How many law-abiding white people, living in the US or Canada, live with these same fears?

Let’s start the conversation right here, right now! Tell your story; explain your fears; ask questions; listen to understand; practice respect; share this post. This is the conversation that needs to go viral!

 

 

Thoughts on Women’s Protest March, January 22, 2017


Women's March in Washington, DC

Women’s March in Washington, DC Photo courtesy of abcnews.go.com

On Saturday, January 22 I watched, with joy, the news clips on the internet covering the huge, peaceful protest marches that were taking place across the United States and around the world. I was impressed, and wished I could have been a part of it. The marches were in protest of the plans, especially those that would take away women’s rights, of the new US President, and his cabinet that he hopes to have approved – plans that will have profound effects on all humans, worldwide. At least that’s what I thought it was about.

The next morning, however, when I was browsing my Facebook feeds, I was very disappointed to see, a picture of a black woman at one of the rallies holding up a sign that said, “Don’t forget: White women voted for Trump.”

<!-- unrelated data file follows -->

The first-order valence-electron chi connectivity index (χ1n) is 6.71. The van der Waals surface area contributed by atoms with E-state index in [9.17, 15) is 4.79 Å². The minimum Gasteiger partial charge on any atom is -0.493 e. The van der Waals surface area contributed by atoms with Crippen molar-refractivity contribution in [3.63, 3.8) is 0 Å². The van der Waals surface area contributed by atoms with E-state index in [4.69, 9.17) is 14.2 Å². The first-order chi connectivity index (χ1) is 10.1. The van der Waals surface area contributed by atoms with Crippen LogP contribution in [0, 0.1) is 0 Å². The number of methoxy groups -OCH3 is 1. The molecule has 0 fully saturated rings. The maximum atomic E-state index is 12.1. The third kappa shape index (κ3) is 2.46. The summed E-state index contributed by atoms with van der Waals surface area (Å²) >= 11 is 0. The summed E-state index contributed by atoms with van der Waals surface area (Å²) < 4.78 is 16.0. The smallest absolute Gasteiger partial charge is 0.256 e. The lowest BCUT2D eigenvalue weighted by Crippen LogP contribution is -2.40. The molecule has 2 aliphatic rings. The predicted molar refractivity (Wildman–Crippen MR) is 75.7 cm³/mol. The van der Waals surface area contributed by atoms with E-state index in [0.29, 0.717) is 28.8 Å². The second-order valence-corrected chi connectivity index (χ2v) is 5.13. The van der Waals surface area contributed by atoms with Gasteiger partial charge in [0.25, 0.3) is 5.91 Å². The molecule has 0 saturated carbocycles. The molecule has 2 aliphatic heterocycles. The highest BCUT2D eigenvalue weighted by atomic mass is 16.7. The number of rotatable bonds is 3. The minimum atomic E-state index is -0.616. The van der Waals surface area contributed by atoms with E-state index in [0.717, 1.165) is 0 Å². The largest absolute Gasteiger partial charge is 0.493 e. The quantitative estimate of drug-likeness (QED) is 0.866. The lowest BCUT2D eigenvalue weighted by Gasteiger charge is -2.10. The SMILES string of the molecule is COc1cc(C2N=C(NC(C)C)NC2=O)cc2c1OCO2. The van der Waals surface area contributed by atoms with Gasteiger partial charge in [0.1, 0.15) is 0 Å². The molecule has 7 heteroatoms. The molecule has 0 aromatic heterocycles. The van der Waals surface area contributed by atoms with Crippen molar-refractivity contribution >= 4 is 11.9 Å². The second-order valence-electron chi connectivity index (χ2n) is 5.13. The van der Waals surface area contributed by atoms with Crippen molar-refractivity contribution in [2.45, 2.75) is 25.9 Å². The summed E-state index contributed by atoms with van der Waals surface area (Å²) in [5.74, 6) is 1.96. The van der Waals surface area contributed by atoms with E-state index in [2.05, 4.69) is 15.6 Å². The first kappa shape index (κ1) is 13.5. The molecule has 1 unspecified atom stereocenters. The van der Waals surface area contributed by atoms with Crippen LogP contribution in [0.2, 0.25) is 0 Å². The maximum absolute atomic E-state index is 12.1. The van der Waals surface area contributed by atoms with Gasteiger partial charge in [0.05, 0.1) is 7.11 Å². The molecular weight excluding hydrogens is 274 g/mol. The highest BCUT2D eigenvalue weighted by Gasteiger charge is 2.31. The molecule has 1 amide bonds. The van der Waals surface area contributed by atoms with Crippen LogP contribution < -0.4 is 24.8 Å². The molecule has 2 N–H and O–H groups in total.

My reaction was, “why is this part of a protest march meant to unite people who all  fear the same things and are there to support each other?”

I pondered that while I showered and dressed. When I returned there were many more posts along the same vein. Many complained about the number of white protesters that were there; complained that they hadn’t been there before so they shouldn’t be there now or it was too little, too late. When I replied that not all white women had voted for Trump and probably some blacks had as well, and said that I supported the protest as a means to unite all humans over these causes, not to divide by race or sexual orientation (that was another complaint – transgenders hadn’t been specifically addressed) I was told that the majority of white women had voted for Trump, and “that is a big problem.”

So, I ask, if this is true (I haven’t seen any such statistics, but I believe it could be possible) we can’t change that vote, so what good is hammering on about it going to do in trying to reunite the nation? Will such accusations not only feed the hate?